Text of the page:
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Encyclopedia > Coefficient of lift

The coefficient of lift is a number associated with a particular shape of an aerofoil, and is incorporated in the lift equation to predict the lift force generated by a wing using this particular cross section.

Note that the lift equation does not include terms for angle of attack — that is all wrapped up within the description of airfoil geometry, and the coefficient of lift incorporates this term. The graph for lift coefficient vs. angle of attack follows the same general shape for all aerofoils, but the particular numbers will vary. The graph shows a linear increase in lift coefficient with increasing angle of attack, up to a maximum point, after which the lift coefficient falls away rapidly. This is known as the stall angle of the aerofoil.

The coefficient of lift is a dimensionless number.

Note that in the graph here (which is generic, not representing any particular aerofoil), there is still a small but positive lift coefficient with angles of attack less than zero. This is true of many actual designs; in particular those designs including asymmetry or camber: a curvature of the aerofoil. As a consequence of the inertia of the air, the trailing edge of an airfoil will deflect air downwards more than the leading edge can deflect air upwards. The trailing edge of cambered airfoils has a downward tilt even when the airfoil as a whole is tilted to zero angle of attack. As a result, a cambered airfoil will deflect air downwards even at zero attack angle, and it will create a small amount of lift at zero and at small negative angles. Results from FactBites:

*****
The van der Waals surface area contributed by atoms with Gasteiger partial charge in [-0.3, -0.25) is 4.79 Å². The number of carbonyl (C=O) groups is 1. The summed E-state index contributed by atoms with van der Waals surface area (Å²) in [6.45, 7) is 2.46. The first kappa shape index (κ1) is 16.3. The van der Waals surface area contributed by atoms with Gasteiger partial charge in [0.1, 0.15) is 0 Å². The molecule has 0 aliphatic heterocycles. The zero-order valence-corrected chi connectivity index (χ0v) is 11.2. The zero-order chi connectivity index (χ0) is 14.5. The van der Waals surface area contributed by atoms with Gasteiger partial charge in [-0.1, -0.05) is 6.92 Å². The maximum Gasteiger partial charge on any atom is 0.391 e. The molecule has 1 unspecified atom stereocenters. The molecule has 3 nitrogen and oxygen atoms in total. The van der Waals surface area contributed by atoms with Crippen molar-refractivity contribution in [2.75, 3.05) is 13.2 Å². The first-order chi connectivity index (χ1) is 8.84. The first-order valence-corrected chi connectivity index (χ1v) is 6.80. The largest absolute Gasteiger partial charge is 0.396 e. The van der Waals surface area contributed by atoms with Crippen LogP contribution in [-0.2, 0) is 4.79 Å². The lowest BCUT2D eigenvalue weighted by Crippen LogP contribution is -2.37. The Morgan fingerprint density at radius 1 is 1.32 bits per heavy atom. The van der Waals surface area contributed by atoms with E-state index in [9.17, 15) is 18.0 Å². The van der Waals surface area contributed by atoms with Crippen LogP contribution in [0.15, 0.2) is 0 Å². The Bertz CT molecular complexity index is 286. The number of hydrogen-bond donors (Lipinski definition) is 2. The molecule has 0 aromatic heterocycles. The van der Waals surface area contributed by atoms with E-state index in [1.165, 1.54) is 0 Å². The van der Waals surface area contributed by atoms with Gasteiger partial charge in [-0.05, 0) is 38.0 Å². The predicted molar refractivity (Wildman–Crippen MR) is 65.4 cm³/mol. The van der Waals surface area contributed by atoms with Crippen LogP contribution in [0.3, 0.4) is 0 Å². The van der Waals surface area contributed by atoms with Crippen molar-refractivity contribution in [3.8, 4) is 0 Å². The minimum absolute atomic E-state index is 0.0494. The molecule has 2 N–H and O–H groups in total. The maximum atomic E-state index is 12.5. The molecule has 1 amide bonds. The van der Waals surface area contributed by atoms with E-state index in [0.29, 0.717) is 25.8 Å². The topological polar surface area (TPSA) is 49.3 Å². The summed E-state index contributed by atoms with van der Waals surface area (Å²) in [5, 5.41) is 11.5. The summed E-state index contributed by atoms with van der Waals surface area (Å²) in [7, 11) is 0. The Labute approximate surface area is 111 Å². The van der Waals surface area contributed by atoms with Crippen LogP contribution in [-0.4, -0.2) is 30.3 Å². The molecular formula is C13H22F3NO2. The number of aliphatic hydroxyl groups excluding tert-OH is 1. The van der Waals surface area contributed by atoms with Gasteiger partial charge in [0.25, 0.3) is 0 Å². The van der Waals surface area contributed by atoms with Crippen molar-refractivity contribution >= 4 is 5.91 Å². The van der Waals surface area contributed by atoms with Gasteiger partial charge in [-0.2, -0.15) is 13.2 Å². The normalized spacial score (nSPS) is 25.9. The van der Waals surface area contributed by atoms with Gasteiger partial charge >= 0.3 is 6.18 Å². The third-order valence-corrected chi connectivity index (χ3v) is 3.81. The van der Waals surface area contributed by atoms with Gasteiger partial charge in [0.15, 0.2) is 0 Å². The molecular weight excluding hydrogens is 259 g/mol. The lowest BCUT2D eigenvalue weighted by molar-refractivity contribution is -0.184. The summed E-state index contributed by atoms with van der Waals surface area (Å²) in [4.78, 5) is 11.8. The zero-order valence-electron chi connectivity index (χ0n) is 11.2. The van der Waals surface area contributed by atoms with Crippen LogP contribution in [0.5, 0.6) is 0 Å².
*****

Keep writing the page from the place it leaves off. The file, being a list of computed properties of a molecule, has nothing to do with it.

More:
Lift coefficient - Wikipedia, the free encyclopedia (316 words) Note that the lift equation does not include terms for angle of attack — that is all wrapped up within the description of airfoil geometry, and the coefficient of lift incorporates this term. This is known as the stall angle of the airfoil. The coefficient of lift is a dimensionless number.
 Lift (force) - Wikipedia, the free encyclopedia (2033 words) Lift consists of the sum of all the fluid dynamic forces on a body perpendicular to the direction of the external flow approaching that body. Since it is a two-dimensional vector equation, and since lift is perpendicular to drag, this equation suffices to predict both lift and drag. A third way to calculate lift is to determine the mathematical quantity called circulation; (this concept is sometimes applied approximately to wings of large aspect ratio as "lifting-line theory").
More results at FactBites »

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